Thomas Weems Fine Art Photography



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Thomas Weems
I picked up a digital camera for the first time in late 2006. Quickly I came to realize that this business of taking pictures was an extraordinary journey of self-discovery. The photograph is much more than simply a moment frozen in time. It is first of all a statement about what one stands for. What we choose to capture in the lens is that with which we most identify. It is inherently a value statement. In a certain sense, the photograph is a reflection of how we see ourselves. It mirrors our personal landscape by focusing in on the bits and pieces of everyday life which have the most intimate meaning to us. As this photographic journey unfolds, we accumulate the symbols of who and what we are, gradually charting a map of our own spiritual geography.

As a native of Richmond, Virginia, I was fortunate to have around me a city rich in historic and cultural value. It was not hard to find subjects waiting to be captured. But the camera taught me to see them in a new way. This is the real joy of photography... the discovery that beneath the surface appearances of what we see there is a voice and a meaning to be drawn forth by various tools of interpretation. By relationships. By light and shadow. By clarity and ambiguity. By manipulations of color and texture and tone. As with any other creative process, photography is a kind of alchemy by which the subject is evolved to a higher spiritual plane. One in which it's inner truth is set free and realized.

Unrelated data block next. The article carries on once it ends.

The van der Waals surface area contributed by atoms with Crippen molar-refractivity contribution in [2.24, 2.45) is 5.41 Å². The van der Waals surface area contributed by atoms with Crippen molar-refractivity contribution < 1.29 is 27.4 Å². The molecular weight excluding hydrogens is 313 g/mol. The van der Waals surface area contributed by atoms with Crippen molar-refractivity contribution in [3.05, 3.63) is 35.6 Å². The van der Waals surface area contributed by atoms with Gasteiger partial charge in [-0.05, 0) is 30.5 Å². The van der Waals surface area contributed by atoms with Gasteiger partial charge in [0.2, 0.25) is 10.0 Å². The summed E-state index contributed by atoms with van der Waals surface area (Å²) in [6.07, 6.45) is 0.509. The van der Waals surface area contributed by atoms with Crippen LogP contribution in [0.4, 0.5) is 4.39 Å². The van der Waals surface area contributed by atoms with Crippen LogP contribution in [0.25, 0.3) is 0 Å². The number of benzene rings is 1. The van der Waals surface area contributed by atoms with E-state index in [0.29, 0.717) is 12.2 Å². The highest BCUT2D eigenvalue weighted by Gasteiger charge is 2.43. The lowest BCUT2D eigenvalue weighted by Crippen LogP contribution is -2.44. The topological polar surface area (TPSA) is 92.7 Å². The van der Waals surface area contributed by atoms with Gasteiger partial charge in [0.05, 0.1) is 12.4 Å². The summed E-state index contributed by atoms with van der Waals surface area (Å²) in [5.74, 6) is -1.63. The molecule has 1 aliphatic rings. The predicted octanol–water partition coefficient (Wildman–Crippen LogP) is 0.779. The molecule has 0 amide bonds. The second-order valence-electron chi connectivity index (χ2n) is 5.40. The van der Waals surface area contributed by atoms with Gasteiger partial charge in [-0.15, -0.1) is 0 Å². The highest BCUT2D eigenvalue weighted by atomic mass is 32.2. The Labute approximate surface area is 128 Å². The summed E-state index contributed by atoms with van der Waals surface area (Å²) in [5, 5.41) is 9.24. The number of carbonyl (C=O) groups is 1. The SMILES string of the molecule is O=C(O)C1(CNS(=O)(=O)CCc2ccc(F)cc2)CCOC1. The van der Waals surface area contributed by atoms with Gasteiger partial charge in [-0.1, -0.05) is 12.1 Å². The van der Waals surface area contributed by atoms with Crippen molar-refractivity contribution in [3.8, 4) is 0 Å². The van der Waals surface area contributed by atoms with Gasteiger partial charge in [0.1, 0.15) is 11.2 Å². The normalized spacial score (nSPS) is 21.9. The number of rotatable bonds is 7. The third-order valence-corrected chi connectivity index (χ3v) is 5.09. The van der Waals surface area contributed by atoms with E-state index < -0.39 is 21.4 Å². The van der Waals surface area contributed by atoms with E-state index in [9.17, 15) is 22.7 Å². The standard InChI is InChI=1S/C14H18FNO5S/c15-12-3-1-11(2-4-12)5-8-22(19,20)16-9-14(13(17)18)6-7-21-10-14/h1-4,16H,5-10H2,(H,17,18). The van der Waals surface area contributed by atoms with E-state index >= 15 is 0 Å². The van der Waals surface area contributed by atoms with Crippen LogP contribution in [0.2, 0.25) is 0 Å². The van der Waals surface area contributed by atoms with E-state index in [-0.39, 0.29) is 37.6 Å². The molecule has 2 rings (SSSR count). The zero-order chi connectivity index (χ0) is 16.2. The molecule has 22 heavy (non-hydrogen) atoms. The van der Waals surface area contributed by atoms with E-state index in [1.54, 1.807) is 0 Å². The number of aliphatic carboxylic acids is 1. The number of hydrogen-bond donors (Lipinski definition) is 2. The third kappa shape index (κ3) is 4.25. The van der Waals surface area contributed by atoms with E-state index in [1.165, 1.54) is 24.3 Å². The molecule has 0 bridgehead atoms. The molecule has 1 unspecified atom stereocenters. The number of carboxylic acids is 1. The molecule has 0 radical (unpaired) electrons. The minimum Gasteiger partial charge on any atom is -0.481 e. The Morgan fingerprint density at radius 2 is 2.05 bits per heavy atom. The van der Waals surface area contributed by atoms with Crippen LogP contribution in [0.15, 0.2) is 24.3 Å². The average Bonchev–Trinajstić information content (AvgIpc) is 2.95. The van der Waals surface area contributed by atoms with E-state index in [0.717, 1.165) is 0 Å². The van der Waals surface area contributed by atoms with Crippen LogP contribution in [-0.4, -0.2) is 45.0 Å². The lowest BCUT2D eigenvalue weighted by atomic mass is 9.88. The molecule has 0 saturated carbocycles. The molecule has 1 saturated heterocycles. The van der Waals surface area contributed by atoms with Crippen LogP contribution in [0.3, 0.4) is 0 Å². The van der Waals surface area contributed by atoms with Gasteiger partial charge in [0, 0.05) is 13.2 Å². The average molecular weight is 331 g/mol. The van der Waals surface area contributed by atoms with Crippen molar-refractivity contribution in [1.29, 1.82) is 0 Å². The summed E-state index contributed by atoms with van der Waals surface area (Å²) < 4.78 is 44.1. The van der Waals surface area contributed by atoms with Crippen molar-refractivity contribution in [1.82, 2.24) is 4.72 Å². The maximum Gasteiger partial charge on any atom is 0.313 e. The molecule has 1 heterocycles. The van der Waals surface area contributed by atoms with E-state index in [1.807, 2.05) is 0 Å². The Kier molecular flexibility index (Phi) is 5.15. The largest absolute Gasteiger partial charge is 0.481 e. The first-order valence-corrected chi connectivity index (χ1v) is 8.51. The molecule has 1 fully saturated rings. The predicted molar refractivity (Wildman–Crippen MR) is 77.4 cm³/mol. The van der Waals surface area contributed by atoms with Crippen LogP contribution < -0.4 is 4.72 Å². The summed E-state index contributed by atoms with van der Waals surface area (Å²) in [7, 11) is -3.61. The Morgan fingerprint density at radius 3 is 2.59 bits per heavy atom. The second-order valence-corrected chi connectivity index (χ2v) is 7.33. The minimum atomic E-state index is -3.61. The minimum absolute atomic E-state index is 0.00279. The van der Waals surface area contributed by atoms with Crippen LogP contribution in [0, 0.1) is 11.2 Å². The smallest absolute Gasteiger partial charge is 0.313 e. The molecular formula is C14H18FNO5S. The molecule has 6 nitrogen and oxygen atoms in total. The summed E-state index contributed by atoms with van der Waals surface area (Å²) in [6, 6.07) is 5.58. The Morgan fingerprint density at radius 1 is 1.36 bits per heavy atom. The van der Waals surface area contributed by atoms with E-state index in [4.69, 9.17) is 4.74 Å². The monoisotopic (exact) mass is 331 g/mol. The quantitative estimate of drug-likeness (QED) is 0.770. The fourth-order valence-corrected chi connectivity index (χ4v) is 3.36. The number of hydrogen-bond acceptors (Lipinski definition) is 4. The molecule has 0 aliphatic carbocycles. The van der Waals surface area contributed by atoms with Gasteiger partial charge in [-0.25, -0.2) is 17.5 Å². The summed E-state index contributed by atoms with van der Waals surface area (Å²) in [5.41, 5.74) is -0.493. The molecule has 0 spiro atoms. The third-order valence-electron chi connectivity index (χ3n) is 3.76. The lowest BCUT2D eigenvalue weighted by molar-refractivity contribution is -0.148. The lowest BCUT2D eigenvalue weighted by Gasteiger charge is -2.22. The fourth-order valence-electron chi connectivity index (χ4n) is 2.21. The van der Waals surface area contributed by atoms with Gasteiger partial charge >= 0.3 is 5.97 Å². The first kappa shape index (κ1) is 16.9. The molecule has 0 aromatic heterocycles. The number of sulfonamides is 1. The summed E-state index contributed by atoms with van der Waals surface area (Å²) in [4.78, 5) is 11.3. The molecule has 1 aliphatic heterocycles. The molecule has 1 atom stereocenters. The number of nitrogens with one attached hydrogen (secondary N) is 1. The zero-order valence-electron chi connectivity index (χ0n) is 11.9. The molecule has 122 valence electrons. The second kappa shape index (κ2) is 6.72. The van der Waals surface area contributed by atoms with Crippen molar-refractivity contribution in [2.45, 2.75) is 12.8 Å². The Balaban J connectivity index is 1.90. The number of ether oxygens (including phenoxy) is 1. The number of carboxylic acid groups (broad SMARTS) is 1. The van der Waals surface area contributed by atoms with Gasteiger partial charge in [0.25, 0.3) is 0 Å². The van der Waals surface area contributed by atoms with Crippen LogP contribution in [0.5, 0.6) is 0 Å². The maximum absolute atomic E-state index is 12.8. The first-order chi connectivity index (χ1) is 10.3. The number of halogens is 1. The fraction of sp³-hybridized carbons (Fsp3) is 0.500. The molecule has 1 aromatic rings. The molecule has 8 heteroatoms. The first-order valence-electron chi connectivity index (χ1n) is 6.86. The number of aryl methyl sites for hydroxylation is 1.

Over the course of my work, I've come to gravitate towards two parallel styles. One is a Photoshop technique that smooths out the textures of an image, giving it the appearance of an illustration. This is my preferred method for dealing with color photos. It has a certain way of idealizing the subject matter that sets it apart from the everyday and makes it more pure, much like an impressionist painting would do. The other preferred style is black and white, often with a slight sepia or copper toning. This time-honoured medium has the virtue of accentuating the physicality of a scene. It is most appreciated in those images where form and depth and texture are dominant. In all of my images, I try to animate the subject with a sense of purpose and self-knowledge, as if to tell us that this thing, this person, this place, knows who it is and why it is in the grand tapestry of the world.

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